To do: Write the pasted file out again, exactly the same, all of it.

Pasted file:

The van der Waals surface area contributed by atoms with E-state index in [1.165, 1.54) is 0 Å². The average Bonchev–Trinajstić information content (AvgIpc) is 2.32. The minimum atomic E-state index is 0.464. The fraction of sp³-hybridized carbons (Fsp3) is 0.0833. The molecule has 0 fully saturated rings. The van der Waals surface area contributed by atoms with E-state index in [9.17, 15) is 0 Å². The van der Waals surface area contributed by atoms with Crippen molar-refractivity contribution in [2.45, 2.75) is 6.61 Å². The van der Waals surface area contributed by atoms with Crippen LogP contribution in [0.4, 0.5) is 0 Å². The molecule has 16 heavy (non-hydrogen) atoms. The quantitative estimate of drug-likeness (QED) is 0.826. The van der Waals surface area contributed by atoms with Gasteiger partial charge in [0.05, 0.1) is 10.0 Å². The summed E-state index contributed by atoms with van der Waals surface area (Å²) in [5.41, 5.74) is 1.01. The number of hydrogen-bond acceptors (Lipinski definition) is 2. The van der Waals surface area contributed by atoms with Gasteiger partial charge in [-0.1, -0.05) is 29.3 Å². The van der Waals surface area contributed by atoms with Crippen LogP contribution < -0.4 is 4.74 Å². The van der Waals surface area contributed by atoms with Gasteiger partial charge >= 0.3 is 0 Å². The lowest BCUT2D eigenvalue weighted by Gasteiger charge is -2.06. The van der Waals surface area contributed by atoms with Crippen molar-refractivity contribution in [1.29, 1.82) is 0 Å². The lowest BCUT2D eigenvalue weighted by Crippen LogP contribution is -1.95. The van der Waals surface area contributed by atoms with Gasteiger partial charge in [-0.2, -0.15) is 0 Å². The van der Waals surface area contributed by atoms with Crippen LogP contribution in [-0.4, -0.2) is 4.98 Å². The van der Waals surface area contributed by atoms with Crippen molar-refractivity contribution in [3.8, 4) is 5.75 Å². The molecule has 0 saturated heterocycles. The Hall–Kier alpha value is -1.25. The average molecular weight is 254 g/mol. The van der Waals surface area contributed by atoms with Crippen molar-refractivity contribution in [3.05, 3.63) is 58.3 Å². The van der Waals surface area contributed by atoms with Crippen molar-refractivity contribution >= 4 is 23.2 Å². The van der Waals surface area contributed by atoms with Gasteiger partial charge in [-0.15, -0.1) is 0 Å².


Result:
The van der Waals surface area contributed by atoms with E-state index in [1.165, 1.54) is 0 Å². The average Bonchev–Trinajstić information content (AvgIpc) is 2.32. The minimum atomic E-state index is 0.464. The fraction of sp³-hybridized carbons (Fsp3) is 0.0833. The molecule has 0 fully saturated rings. The van der Waals surface area contributed by atoms with E-state index in [9.17, 15) is 0 Å². The van der Waals surface area contributed by atoms with Crippen molar-refractivity contribution in [2.45, 2.75) is 6.61 Å². The van der Waals surface area contributed by atoms with Crippen LogP contribution in [0.4, 0.5) is 0 Å². The molecule has 16 heavy (non-hydrogen) atoms. The quantitative estimate of drug-likeness (QED) is 0.826. The van der Waals surface area contributed by atoms with Gasteiger partial charge in [0.05, 0.1) is 10.0 Å². The summed E-state index contributed by atoms with van der Waals surface area (Å²) in [5.41, 5.74) is 1.01. The number of hydrogen-bond acceptors (Lipinski definition) is 2. The van der Waals surface area contributed by atoms with Gasteiger partial charge in [-0.1, -0.05) is 29.3 Å². The van der Waals surface area contributed by atoms with Crippen LogP contribution < -0.4 is 4.74 Å². The van der Waals surface area contributed by atoms with Gasteiger partial charge >= 0.3 is 0 Å². The lowest BCUT2D eigenvalue weighted by Gasteiger charge is -2.06. The van der Waals surface area contributed by atoms with Crippen molar-refractivity contribution in [1.29, 1.82) is 0 Å². The lowest BCUT2D eigenvalue weighted by Crippen LogP contribution is -1.95. The van der Waals surface area contributed by atoms with Gasteiger partial charge in [-0.2, -0.15) is 0 Å². The van der Waals surface area contributed by atoms with Crippen LogP contribution in [-0.4, -0.2) is 4.98 Å². The van der Waals surface area contributed by atoms with Crippen molar-refractivity contribution in [3.8, 4) is 5.75 Å². The molecule has 0 saturated heterocycles. The Hall–Kier alpha value is -1.25. The average molecular weight is 254 g/mol. The van der Waals surface area contributed by atoms with Crippen molar-refractivity contribution in [3.05, 3.63) is 58.3 Å². The van der Waals surface area contributed by atoms with Crippen molar-refractivity contribution >= 4 is 23.2 Å². The van der Waals surface area contributed by atoms with Gasteiger partial charge in [-0.15, -0.1) is 0 Å².